Connecting the Steps of the Scientific Method

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  • 0:01 The Scientific Method
  • 0:57 A Connected Process
  • 2:32 Lesson Summary
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Lesson Transcript
Instructor: Sarah Friedl

Sarah has two Master's, one in Zoology and one in GIS, a Bachelor's in Biology, and has taught college level Physical Science and Biology.

While the scientific method is divided into different steps, each of those steps is connected to the others. From making observations to drawing conclusions, the logical order and flow is what makes this process work so well in science.

The Scientific Method

As you may recall, the scientific method is an iterative, step-by-step process that starts with making observations and ends with communicating experimental results. For the most part, the steps work best when you go through them in order: making an observation, asking a scientific question, formulating a valid hypothesis, testing that hypothesis, analyzing the data, drawing conclusions, and then communicating the results to the scientific community.

Sometimes, though, you can jump around a bit. For example, if you get to the point where you analyze your data and you realize that something isn't quite right, you can go back to the part where you test your hypothesis and try again. Or, maybe you go through the entire process, but during your experimentation, you have some new observations that lead you to ask more questions. These questions lead you to new hypotheses that lead you to new experiments and off you go again!

A Connected Process

The main idea behind the scientific method is that the steps are connected to each other. They all work together to create good science, and each depends on the other to have any real purpose.

For example, think about that near final step: drawing conclusions. The conclusions that you come to are formed not only from your experimental data but also from your prior knowledge on the topic at hand. This knowledge may have come from the research you did when you formulated your hypothesis, or it may have come from something you studied before. But you can't have logical conclusions about data without actually collecting data and knowing what the data means!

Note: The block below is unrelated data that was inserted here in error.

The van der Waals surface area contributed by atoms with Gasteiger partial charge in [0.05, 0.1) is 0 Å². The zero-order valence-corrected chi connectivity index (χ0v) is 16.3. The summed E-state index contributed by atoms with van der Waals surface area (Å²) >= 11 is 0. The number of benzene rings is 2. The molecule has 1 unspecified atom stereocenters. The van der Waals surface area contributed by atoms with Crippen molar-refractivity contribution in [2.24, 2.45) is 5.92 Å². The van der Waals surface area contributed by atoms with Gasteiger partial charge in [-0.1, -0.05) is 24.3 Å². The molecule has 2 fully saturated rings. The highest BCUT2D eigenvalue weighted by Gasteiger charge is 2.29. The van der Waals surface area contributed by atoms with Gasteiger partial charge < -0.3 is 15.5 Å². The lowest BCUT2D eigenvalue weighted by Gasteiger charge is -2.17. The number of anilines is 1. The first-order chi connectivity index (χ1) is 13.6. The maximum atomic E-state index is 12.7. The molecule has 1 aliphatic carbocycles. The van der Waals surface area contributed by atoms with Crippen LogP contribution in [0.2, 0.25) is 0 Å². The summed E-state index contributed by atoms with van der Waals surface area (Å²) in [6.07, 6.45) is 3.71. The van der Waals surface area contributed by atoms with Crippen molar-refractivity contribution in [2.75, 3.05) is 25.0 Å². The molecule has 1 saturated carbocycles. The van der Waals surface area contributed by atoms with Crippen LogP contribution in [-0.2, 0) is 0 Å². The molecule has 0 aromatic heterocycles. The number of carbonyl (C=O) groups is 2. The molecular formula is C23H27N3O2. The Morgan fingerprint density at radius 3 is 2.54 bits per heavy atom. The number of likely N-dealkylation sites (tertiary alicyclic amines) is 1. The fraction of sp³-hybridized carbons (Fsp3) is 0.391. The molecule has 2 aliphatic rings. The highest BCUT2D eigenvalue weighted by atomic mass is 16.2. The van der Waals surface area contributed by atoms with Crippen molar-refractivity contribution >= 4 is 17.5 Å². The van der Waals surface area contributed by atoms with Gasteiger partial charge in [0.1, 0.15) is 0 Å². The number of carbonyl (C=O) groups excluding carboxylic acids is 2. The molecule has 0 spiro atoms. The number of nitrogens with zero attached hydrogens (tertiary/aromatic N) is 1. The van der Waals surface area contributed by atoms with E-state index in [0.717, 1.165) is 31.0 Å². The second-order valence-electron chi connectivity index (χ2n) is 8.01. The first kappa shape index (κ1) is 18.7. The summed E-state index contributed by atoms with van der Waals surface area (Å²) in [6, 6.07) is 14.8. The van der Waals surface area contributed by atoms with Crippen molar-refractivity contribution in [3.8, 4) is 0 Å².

Likewise, scientific observations are great, but if you don't do anything with those observations, they're dead on arrival. However, you have to carefully think about your observations and come up with questions before you can do anything else. An experiment doesn't materialize out of thin air, right? It has to be carefully designed so that it tests exactly what you want it to and gives you meaningful results. A good experimental design is born from your research about the observations you made and scientific questions that came from them.

Your hypothesis is another very important component of the overall scientific process. How you phrase your hypothesis determines not only what you study in your experiment but also how you study it. For example, wanting to know why fertilizer makes plants grow faster is a very different study than wanting to know how much fertilizer will lead to optimal plant growth.

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